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The Anime Industry - Manga Magazines

Updated: Apr 8

Anime. If you’re reading this then clearly you have some sort of interest in this wonderful medium. While you may have seen many different anime series, you might not be totally aware of how the industry works. In this two-part series we’ll talk about two major characteristics of the anime and manga industry: manga magazines in Part 1, and audience demographics in Part 2.


As you may know, most anime series are adapted from an existing source, typically Japanese comics known as manga (漫画, Eng: ‘whimsical pictures’). One major difference between the manga industry compared to, say, the comics industry in the USA is that manga are typically written and drawn by the same person, known as a mangaka. Contrast this with how US comics have whole teams of writers, illustrators, pencillers, inkers, letterers, etc. (although mangaka often have assistants). As a couple of examples, Dragon Ball was written and drawn by a man named Akira Toriyama, while Sailor Moon was written and drawn by a woman named Naoko Takeuchi. Another major difference is that manga typically tell long-term stories, focusing on arcs and sagas that come in a specific sequence (a trend that translates to their anime adaptations) as opposed to coming out in single-issue stories like is the norm in the USA. A third major difference is manga magazines.


You see, manga are most often published in magazines owned by specific publishing companies, and each magazine features several different series from different mangaka. When a mangaka has finished a new chapter of their ongoing series (which may take a week, a month, or even an irregular period of time), they send it to their editor to be edited and then published in a magazine. The magazines themselves are published at different rates, with some publishing weekly, some biweekly, some others monthly, and others still have their own schedules. Readers who buy the magazines thus get to read new chapters of every series that is currently being published in that magazine. This might all sound confusing, so let’s take a look at an example: Weekly Shōnen Jump.



Weekly Shōnen Jump celebrated its 50th anniversary in 2018 with some of its biggest heroes! How many can you name?


Weekly Shōnen Jump (often shortened to Shōnen Jump, or just Jump) is a manga magazine published on a weekly basis, owned by the company Shueisha. By far the biggest and most successful magazine, it is home to many classic series, including Dragon Ball, Yu Yu Hakusho, Slam Dunk, Yu-Gi-Oh!, Saint Seiya, Hunter x Hunter, Rurouni Kenshin, and more. So, if you were a fan of these series in the 1990s, you would buy new issues of Jump every week and get to read their newest chapters. Once enough chapters of a series have been published, they are then collected to be published in a single manga book specific to that series. This book format is called tankōbon and comes out in volumes, with each volume containing around 10 chapters. Tankōbon are actually where the mangaka make their main income from, and are an alternative method for readers who are fans of specific series but don’t want to buy the magazine the series is published in.


Now, there is another major aspect to these magazines: demographics. Most magazines target a particular group, divided primarily by age and sex. Manga magazines are categorised, advertised, and even often titled after the demographic group they are after, like Jump above ('shōnen' being one of these demographic groups). Most magazine publishers clearly identify their demographical category as classified by the Japan Magazine Publishers Association. So even though manga as a medium can feature many different genres, a manga series (and by extension, its anime adaptation) is more defined by its target demographic rather than its genre. For example, a fantasy adventure manga for teenage boys will have more in common with a high school comedy manga in the same demographic, rather than with a fantasy adventure manga for teenage girls or a fantasy adventure manga for adult males, and will thus share considerable readership (especially if they are published in the same magazine).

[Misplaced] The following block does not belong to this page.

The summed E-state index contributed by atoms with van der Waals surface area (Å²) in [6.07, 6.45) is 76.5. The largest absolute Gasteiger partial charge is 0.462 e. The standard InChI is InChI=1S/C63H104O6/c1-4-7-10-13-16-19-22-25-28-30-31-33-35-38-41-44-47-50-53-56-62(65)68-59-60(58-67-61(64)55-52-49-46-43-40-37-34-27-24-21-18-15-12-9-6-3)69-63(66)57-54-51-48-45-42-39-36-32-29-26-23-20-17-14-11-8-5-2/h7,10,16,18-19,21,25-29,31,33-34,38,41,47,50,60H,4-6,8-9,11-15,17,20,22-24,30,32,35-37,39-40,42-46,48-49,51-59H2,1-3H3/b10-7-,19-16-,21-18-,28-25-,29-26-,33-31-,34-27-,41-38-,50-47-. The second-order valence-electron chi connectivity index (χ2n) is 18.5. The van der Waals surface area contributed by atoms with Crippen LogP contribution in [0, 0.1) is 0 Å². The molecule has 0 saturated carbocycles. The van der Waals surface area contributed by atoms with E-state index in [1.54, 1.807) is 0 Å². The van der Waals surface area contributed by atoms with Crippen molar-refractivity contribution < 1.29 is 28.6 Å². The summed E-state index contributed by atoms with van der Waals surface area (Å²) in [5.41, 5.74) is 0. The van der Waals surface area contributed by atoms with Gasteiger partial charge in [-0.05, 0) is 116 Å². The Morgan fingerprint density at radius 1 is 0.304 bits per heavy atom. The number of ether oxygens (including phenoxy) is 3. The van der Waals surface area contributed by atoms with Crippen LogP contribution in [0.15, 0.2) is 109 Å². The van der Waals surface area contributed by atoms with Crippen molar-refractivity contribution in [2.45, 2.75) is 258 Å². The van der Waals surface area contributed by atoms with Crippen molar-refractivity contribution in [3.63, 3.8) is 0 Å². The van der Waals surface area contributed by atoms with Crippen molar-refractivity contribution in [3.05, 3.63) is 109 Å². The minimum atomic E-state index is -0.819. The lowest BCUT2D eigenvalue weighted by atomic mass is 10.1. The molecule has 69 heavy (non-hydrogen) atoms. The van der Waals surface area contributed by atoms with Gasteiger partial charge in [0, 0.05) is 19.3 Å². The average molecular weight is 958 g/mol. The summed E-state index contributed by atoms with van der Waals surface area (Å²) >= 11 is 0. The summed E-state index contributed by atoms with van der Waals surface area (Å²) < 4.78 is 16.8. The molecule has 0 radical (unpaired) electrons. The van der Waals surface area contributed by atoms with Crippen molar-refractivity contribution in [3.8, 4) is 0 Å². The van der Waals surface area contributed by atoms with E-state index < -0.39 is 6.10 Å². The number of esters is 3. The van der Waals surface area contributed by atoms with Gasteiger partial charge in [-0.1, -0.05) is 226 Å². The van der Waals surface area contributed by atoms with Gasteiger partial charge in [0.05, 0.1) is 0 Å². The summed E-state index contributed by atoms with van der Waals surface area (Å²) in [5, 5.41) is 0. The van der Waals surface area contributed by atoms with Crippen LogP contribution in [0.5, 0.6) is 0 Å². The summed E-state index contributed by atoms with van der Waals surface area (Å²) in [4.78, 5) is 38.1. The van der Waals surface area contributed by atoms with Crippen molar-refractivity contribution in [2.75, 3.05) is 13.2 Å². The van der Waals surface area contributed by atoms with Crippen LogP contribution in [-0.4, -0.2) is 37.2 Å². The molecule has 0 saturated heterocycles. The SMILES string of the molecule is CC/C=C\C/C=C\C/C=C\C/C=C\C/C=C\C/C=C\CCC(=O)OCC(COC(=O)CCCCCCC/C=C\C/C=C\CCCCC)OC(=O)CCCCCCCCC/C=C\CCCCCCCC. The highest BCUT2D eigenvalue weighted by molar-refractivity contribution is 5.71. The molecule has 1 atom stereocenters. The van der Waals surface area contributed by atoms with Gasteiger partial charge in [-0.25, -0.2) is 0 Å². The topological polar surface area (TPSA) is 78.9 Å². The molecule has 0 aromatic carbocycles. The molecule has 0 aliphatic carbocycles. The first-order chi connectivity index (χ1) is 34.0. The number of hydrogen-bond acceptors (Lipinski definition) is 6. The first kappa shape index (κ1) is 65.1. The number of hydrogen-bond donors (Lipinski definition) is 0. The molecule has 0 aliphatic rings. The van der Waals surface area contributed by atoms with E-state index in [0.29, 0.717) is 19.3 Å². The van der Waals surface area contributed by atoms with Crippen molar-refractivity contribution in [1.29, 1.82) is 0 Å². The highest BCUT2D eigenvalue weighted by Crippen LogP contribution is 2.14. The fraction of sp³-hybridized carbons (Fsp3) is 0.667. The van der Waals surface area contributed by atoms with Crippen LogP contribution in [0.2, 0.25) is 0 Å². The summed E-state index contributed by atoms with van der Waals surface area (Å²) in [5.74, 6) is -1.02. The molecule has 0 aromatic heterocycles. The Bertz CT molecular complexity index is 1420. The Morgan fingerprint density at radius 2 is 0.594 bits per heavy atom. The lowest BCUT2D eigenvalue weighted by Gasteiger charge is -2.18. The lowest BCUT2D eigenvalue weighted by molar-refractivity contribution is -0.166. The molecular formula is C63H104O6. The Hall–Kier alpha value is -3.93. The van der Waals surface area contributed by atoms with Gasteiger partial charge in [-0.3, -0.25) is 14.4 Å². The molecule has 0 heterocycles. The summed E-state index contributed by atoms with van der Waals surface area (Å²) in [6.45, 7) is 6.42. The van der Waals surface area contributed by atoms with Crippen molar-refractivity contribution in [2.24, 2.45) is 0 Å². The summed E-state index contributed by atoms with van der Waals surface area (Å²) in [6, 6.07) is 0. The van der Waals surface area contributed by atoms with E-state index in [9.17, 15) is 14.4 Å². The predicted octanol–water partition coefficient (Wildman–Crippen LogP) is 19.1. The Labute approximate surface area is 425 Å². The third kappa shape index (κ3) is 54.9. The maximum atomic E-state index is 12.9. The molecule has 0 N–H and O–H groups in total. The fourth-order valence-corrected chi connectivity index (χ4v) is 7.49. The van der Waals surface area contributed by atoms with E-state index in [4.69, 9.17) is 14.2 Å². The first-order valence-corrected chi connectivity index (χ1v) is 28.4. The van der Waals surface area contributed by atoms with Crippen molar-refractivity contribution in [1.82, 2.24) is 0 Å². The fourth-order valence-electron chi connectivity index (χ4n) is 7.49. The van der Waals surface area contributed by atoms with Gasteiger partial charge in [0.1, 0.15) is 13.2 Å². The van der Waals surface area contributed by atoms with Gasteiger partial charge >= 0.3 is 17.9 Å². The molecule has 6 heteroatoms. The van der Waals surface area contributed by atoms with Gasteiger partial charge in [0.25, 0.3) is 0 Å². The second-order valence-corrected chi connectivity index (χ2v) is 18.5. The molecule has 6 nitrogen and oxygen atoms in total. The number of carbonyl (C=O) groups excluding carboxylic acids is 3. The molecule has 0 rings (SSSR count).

From left to right: Ushio and Tora, historical dark fantasy; Ranma ½, high school romcom; Detective Conan, mystery fiction. All aiming for the same demographic, all published by the same magazine: Weekly Shōnen Sunday.


This is one of the most notable hallmarks of the anime and manga industry; due to the demographical division, the Japanese audience has always understood that some series are meant for kids, while others are for adults, just as some series are preferred by boys and others by girls. This goes back to even the progenitor of modern manga: Osamu Tezuka, widely considered to be the godfather of modern anime, has created works that range between action-heavy sci-fi such as The Mighty Atom (known in English as Astro Boy), to a fantasy princess adventure like Princess Knight, to adult-oriented suspense thrillers such as MW, and even World War II-related dramas like Adolf and Ayako. Modern mangaka may also publish different works targeting different demographics, published in the appropriate magazine of course.


Now that we’ve established the basics of the manga industry, you might be asking, “So what are these demographic groups? And how many of them are there?” Don’t worry; we’ll cover that in the second part! See you there!

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